Shauna Costello (05:57):
That's really neat because one thing too, that I just side note, my mom decided to share a article about composting and it's a free service in our area and she's like, should we do this? And I was like, compost, yes, we should.

Dr. Diana Parry-Cruwys (06:13):
Sure. There's so many different ways that we can be thinking about implying contingencies on larger levels. And I think is important to, to interpret those things in and behavior analytic lens. So I really loved doing that.

Shauna Costello (06:25):
But how about you, Jackie? What about, what about yourself?

Dr. Jacqueline MacDonald (06:28):
Yeah, so Diane and I have a remarkably similar start. I also started at the New England Center for Children and received my master's from Northeastern university and my doctorate from Western New England university under the advisement of Dr. Billy Hern. My dissertation research focused on observational learning and teaching observational learning. And I'm still really interested in that. And I have some ideas about how I want to expand that research. I just have to get some students on board to help me out with it. They're always like, Oh, I don't know, but I'm always, if someone is interested in that, come on, come on our way. Cause I got a ton of ideas. And so recently I've been looking at some research with Diana and also doing some research on parent training both parent training for children on the spectrum and typically developing parents because parenting is real hard and we all need some help there. And so looking at the best strategies to help parents, parents, young children we've also looked at trying to develop a friendship curriculum to help students get ready for kindergarten, both typically developing and students on the spectrum. So that's something that we've been looking at quite a bit and trying to use that use the Hanley preschool life skills as a jumping off point to kind of look at what else we can do in that area. I've been involved in research with equivalent space instruction looking at multitasking and study skills. And some of our students recently are published. And we're submitting an paper with a former student on looking at police brutality through the behavior analytic lens and that study that article, that theoretical paper really came out of a class that we have called radical behaviorism, where students choose a socially important topic. And they look at the current literature that's outside of behavior analysis and apply a behavior analytic lens and framework to those research articles. And then at the end of the class, they have to find a solution to the problem and then solve it. Right. I'm just kidding.

Dr. Diana Parry-Cruwys (08:48):
No big haha.

Dr. Jacqueline MacDonald (08:49):
Yeah, no big. Laugther. That parts not part of it.

Shauna Costello (08:51):
I mean you gotta solve it, how else, like, come on. No, I mean that's, yeah, that's really exciting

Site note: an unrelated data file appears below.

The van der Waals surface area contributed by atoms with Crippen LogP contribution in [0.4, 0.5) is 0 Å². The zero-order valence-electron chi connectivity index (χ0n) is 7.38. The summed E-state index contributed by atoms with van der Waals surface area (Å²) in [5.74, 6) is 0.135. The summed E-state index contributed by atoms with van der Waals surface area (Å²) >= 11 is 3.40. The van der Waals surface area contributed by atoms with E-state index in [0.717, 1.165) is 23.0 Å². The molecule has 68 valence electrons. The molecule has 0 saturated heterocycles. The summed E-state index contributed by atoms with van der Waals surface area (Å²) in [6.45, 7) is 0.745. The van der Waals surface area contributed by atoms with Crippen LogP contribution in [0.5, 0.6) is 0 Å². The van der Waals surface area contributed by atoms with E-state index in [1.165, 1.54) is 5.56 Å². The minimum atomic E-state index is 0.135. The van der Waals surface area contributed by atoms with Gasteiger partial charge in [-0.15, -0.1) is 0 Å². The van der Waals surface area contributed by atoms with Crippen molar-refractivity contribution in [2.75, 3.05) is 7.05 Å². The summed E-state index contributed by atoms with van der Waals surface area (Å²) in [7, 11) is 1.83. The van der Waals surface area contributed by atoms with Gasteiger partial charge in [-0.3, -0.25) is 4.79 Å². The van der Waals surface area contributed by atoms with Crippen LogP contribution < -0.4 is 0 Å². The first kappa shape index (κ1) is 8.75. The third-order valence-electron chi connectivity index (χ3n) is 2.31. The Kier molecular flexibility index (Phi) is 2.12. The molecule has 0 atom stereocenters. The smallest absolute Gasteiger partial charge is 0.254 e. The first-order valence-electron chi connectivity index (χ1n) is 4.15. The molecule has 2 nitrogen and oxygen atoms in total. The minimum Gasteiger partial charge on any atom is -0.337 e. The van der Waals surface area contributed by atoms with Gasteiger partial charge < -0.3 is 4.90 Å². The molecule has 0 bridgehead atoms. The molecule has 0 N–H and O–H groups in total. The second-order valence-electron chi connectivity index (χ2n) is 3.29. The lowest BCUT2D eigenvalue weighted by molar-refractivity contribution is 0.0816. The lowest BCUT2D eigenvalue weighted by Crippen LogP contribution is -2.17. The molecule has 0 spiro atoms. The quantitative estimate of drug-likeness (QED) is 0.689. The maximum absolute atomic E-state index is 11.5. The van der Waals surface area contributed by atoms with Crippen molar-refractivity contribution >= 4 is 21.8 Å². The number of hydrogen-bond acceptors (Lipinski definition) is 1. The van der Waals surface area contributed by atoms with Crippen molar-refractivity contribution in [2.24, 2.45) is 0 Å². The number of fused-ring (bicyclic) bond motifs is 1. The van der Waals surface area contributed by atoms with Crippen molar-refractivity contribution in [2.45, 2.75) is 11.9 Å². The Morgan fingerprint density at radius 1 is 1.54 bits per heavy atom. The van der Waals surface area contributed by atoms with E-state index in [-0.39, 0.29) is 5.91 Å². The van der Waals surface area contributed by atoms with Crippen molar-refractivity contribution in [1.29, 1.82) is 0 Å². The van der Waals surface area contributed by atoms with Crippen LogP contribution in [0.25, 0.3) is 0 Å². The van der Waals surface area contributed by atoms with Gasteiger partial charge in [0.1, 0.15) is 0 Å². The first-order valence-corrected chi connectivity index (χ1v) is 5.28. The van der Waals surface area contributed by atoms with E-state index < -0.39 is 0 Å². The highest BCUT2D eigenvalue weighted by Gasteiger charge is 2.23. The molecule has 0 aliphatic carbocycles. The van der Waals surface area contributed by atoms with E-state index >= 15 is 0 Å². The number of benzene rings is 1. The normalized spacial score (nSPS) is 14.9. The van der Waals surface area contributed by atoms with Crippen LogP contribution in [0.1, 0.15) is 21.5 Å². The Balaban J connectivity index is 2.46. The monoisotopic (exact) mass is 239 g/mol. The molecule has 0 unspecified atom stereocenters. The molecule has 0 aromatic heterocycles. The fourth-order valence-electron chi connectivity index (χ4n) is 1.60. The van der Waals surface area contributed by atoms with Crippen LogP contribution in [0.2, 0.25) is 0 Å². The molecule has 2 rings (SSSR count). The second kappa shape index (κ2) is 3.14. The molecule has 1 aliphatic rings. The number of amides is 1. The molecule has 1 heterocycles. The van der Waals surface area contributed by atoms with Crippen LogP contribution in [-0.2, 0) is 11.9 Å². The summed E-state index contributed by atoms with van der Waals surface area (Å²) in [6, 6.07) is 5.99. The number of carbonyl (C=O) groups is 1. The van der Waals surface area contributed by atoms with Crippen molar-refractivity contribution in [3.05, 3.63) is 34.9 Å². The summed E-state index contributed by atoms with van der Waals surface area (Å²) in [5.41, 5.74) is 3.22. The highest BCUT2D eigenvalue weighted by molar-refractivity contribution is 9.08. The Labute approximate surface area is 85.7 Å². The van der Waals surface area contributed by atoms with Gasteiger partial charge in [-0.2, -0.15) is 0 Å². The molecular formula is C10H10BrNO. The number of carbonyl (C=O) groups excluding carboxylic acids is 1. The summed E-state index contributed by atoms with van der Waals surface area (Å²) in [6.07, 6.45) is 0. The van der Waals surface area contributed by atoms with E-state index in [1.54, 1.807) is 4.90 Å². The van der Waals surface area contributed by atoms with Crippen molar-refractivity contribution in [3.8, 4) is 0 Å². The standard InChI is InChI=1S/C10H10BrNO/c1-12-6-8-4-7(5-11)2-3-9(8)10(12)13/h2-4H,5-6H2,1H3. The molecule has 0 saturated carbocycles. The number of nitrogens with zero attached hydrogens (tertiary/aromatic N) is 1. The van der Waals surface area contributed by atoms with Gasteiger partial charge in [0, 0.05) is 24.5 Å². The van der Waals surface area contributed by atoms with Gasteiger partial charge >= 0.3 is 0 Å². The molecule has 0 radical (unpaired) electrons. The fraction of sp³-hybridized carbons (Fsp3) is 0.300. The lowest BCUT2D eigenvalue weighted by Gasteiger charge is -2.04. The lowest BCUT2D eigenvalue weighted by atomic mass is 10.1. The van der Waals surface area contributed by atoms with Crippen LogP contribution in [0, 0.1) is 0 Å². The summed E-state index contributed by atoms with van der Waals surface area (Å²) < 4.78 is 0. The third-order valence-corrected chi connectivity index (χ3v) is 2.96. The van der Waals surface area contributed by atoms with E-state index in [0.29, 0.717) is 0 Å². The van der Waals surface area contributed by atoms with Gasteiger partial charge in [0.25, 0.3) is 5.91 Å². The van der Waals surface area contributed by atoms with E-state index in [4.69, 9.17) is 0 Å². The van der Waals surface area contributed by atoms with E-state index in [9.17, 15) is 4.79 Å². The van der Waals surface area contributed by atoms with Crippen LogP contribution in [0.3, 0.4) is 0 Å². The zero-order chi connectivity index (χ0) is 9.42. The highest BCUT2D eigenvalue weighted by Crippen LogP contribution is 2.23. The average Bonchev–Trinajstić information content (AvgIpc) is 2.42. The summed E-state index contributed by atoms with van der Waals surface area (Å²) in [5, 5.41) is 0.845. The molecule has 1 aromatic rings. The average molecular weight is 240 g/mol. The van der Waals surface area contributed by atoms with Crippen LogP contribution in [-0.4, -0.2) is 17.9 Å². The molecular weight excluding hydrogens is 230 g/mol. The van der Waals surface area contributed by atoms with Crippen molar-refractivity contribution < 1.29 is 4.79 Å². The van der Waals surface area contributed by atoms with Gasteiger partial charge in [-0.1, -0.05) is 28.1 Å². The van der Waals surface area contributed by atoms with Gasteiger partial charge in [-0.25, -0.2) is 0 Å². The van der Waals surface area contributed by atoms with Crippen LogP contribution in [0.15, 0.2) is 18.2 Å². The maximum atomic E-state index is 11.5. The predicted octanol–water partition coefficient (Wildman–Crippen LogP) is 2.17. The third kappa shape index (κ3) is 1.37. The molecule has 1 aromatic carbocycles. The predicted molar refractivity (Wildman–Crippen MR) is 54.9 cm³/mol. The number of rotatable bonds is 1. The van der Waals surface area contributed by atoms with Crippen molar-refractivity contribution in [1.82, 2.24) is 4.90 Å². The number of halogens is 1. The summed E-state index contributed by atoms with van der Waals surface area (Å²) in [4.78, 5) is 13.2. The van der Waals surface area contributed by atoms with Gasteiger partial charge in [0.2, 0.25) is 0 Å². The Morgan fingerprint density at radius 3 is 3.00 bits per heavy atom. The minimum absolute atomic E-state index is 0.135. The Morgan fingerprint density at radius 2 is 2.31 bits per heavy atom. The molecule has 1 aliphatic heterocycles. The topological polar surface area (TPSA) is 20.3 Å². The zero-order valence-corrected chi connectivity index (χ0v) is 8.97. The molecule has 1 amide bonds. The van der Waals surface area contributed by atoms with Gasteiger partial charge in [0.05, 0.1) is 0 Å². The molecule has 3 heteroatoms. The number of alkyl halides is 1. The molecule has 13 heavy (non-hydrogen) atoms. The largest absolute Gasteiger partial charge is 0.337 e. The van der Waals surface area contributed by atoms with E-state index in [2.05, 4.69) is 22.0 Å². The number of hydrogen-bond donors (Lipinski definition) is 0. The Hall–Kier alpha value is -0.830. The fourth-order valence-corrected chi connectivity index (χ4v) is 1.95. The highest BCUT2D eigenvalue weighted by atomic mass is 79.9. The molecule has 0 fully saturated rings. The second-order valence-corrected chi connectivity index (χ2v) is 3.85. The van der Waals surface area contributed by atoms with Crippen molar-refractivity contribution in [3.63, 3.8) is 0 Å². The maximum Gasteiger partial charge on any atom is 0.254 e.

Dr. Diana Parry-Cruwys (08:58):
Thinking about what Jackie was saying regarding the friendship curriculum. I'm really, I hope that we get to do that project. And I'm really excited about it because we, this is something that we try to stress in our classes as well, or at least I do is like, we're, we have a huge responsibility when we are provided with clients, right. And determining what are going to be the socially significant goals that we're working on is not actually very easy at all to do. Right. So like thinking about in terms of social validity, particularly in the area of social skills, how are we going to select those skills? What I, what I'm trying to stress to my students is that this is a complex social arrangement, right? And it should not all be on the part of the autistic child to make changes for their own behavior in order to quote unquote fit in to the community, right. It should be an at least equal part on the larger community to evaluate any type of neuro-typical difference, neuro atypical difference. And see what is actually going to function as a problem for that individual versus what is just societally different from what we expect to be the norm. Right? So there's a lot of education that really should be happening in an inclusive classroom or in the general education setting on acceptance of difference, right. And how you can help to support all students in the classroom in a way that doesn't single anyone out. Right. So I'm really excited about, and I just hope that we have the opportunity to pursue this further, but I think it gets pretty closely at the heart of the values that we have at Regis and in our program and areas that we're trying to really instill and continue to help our students grow in while they're in a program.

Shauna Costello (10:53):
Yeah. And I like that a lot a lot. And then if I remember correctly, you might have one more faculty member, right?

Dr. Jacqueline MacDonald (11:05):
Yeah. We have Dr. Jill Wilson. We actually have two more faculty members.

Shauna Costello (11:08):
Two more faculty members?

Dr. Jacqueline MacDonald (11:09):
as of right now. Yep. So Diane and I represent the on-ground program for Jillian Wilson and Dr. Roseanne Lesack represent the online program and they are interested in pediatric feeding disorders. And they're also pursuing lines of research on development of online course methodology and pedagogy and how to best support the online student.

Shauna Costello (11:34):